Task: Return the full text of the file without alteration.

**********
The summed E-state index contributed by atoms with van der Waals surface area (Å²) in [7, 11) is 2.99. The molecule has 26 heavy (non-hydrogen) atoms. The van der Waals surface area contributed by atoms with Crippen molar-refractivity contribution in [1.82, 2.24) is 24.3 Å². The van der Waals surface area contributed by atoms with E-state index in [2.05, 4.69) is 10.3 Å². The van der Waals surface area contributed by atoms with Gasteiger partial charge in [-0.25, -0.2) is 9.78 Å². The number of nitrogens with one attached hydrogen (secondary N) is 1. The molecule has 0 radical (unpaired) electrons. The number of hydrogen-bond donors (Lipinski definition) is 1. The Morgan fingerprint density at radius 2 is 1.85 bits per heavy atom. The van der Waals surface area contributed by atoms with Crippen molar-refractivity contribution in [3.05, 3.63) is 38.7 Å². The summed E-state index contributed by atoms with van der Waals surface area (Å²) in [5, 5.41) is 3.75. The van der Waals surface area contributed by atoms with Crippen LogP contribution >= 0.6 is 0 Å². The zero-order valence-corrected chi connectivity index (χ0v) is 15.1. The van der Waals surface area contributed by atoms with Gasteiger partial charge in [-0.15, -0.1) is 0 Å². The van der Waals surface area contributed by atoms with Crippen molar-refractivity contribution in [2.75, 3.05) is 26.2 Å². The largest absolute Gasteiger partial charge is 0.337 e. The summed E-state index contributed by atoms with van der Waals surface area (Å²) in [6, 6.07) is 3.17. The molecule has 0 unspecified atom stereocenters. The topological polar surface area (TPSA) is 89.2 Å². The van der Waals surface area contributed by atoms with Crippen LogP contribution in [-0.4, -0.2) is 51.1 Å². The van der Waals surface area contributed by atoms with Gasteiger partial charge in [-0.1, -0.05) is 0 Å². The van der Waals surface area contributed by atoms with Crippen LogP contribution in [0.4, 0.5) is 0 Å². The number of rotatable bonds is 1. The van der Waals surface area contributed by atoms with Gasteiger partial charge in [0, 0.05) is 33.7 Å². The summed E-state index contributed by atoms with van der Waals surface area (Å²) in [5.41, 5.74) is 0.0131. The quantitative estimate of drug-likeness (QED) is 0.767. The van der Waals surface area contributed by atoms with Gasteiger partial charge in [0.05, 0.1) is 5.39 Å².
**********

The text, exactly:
The summed E-state index contributed by atoms with van der Waals surface area (Å²) in [7, 11) is 2.99. The molecule has 26 heavy (non-hydrogen) atoms. The van der Waals surface area contributed by atoms with Crippen molar-refractivity contribution in [1.82, 2.24) is 24.3 Å². The van der Waals surface area contributed by atoms with E-state index in [2.05, 4.69) is 10.3 Å². The van der Waals surface area contributed by atoms with Gasteiger partial charge in [-0.25, -0.2) is 9.78 Å². The number of nitrogens with one attached hydrogen (secondary N) is 1. The molecule has 0 radical (unpaired) electrons. The number of hydrogen-bond donors (Lipinski definition) is 1. The Morgan fingerprint density at radius 2 is 1.85 bits per heavy atom. The van der Waals surface area contributed by atoms with Crippen molar-refractivity contribution in [3.05, 3.63) is 38.7 Å². The summed E-state index contributed by atoms with van der Waals surface area (Å²) in [5, 5.41) is 3.75. The van der Waals surface area contributed by atoms with Crippen LogP contribution >= 0.6 is 0 Å². The zero-order valence-corrected chi connectivity index (χ0v) is 15.1. The van der Waals surface area contributed by atoms with Gasteiger partial charge in [-0.15, -0.1) is 0 Å². The van der Waals surface area contributed by atoms with Crippen molar-refractivity contribution in [2.75, 3.05) is 26.2 Å². The largest absolute Gasteiger partial charge is 0.337 e. The summed E-state index contributed by atoms with van der Waals surface area (Å²) in [6, 6.07) is 3.17. The molecule has 0 unspecified atom stereocenters. The topological polar surface area (TPSA) is 89.2 Å². The van der Waals surface area contributed by atoms with Crippen LogP contribution in [-0.4, -0.2) is 51.1 Å². The van der Waals surface area contributed by atoms with Gasteiger partial charge in [-0.1, -0.05) is 0 Å². The van der Waals surface area contributed by atoms with Crippen LogP contribution in [0.4, 0.5) is 0 Å². The number of rotatable bonds is 1. The van der Waals surface area contributed by atoms with Gasteiger partial charge in [0, 0.05) is 33.7 Å². The summed E-state index contributed by atoms with van der Waals surface area (Å²) in [5.41, 5.74) is 0.0131. The quantitative estimate of drug-likeness (QED) is 0.767. The van der Waals surface area contributed by atoms with Gasteiger partial charge in [0.05, 0.1) is 5.39 Å².